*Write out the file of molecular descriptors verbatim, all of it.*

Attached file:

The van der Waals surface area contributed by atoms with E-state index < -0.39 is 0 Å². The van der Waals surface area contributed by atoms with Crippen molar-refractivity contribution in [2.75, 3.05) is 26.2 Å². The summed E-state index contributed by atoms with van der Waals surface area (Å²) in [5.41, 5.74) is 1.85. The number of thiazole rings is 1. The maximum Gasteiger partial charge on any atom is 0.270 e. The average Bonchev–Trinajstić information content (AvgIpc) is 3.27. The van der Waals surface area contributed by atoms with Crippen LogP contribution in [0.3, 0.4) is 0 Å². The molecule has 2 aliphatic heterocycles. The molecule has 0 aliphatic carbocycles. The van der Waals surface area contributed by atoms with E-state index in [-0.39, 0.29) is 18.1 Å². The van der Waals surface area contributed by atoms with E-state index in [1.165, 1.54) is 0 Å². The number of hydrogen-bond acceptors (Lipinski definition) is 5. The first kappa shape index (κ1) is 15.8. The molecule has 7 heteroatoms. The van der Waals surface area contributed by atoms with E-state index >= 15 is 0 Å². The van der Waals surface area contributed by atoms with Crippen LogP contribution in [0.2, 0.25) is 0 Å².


The van der Waals surface area contributed by atoms with E-state index < -0.39 is 0 Å². The van der Waals surface area contributed by atoms with Crippen molar-refractivity contribution in [2.75, 3.05) is 26.2 Å². The summed E-state index contributed by atoms with van der Waals surface area (Å²) in [5.41, 5.74) is 1.85. The number of thiazole rings is 1. The maximum Gasteiger partial charge on any atom is 0.270 e. The average Bonchev–Trinajstić information content (AvgIpc) is 3.27. The van der Waals surface area contributed by atoms with Crippen LogP contribution in [0.3, 0.4) is 0 Å². The molecule has 2 aliphatic heterocycles. The molecule has 0 aliphatic carbocycles. The van der Waals surface area contributed by atoms with E-state index in [-0.39, 0.29) is 18.1 Å². The van der Waals surface area contributed by atoms with E-state index in [1.165, 1.54) is 0 Å². The number of hydrogen-bond acceptors (Lipinski definition) is 5. The first kappa shape index (κ1) is 15.8. The molecule has 7 heteroatoms. The van der Waals surface area contributed by atoms with E-state index >= 15 is 0 Å². The van der Waals surface area contributed by atoms with Crippen LogP contribution in [0.2, 0.25) is 0 Å².